BBC: HK banks worried by subversion bill

Several foreign banks in Hong Kong are deliberating whether to scale down their presence in the territory if its government enacts proposed new treason laws.

The legislation is highly controversial and there are widespread fears in Hong Kong that it will harm civil liberties.

But the government on Thursday brushed aside the suggestion that foreign banks might relocate.

The proposed legislation would outlaw acts of treason or subversion against China.

Banker and local legislator David Li earlier said the financial community was fearful the laws would restrict the free flow of information in the territory.

"They're concerned about freedom of information. They're concerned that by [restricting] it, there may self-censorship of the press," said Mr Li, who is chairman of the Bank of Asia and who also speaks for the financial sector in Hong Kong's legislature.

"They're concerned that Hong Kong will not be what it has always been. But they want to know for certain, because some of them are even considering increasing their presence elsewhere rather than Hong Kong."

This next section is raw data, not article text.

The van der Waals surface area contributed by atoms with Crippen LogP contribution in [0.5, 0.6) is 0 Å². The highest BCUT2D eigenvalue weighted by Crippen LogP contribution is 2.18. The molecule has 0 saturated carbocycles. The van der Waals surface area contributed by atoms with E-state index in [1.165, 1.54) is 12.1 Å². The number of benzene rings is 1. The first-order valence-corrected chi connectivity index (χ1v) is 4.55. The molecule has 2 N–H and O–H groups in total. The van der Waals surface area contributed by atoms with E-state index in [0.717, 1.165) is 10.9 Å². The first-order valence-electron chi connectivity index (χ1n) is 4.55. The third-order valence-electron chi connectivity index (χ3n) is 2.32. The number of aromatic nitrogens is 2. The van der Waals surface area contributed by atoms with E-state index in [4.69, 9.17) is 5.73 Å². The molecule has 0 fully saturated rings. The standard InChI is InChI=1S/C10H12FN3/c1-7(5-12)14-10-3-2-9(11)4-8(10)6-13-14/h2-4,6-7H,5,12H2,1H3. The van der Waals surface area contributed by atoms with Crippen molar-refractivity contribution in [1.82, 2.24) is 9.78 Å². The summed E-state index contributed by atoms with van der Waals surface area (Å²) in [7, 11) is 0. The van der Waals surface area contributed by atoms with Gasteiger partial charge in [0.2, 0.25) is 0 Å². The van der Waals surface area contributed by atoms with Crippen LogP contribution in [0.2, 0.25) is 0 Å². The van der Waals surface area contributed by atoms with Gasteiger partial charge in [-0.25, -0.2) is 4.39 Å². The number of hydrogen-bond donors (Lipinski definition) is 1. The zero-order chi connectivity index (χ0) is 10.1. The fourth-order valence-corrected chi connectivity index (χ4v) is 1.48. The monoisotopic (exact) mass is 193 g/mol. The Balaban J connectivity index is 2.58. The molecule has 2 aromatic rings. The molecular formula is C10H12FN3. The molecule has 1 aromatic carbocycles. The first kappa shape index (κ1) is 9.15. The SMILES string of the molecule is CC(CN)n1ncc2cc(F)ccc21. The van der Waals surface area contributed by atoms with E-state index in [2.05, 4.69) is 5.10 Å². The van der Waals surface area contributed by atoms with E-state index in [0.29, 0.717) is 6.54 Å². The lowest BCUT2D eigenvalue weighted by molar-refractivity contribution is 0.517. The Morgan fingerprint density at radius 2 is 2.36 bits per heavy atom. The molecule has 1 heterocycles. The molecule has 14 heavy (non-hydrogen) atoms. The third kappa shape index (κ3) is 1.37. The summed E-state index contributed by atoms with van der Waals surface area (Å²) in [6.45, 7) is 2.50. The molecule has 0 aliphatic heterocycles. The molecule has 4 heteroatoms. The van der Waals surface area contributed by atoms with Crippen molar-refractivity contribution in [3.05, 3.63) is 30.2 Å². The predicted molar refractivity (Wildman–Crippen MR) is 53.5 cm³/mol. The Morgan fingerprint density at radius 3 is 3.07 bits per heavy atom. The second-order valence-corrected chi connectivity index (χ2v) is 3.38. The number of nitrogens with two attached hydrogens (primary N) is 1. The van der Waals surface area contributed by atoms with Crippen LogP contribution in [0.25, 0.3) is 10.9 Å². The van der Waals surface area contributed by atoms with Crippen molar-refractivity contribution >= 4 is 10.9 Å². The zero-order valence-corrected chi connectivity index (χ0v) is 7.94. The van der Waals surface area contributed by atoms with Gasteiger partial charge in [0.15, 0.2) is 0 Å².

The issue of new national security laws is the most contentious Hong Kong has faced since it was returned to China.

The government unveiled its proposal a few weeks ago and since then there has been an outpouring of opposition to the legislation.


Our correspondent in Hong Kong, Damian Grammaticas, says Mr Li's warning is a stark one, coming as it does from the firms that have helped make Hong Kong wealthy.

Many fear Hong Kong is pressing ahead with the laws to satisfy Beijing's desire for greater control over the territory

The bankers are also thought to be concerned about their future freedom to do business with clients in Taiwan, or to handle sensitive economic information from Chinese state firms or banks - information which Chinese law could classify as state secrets.

They have said they would like to see the full wording of the laws, but Hong Kong's Government is refusing to publish the draft legislation.

It will only be seen when it is submitted to the legislature, a rubber-stamp chamber that is unlikely to make many changes.

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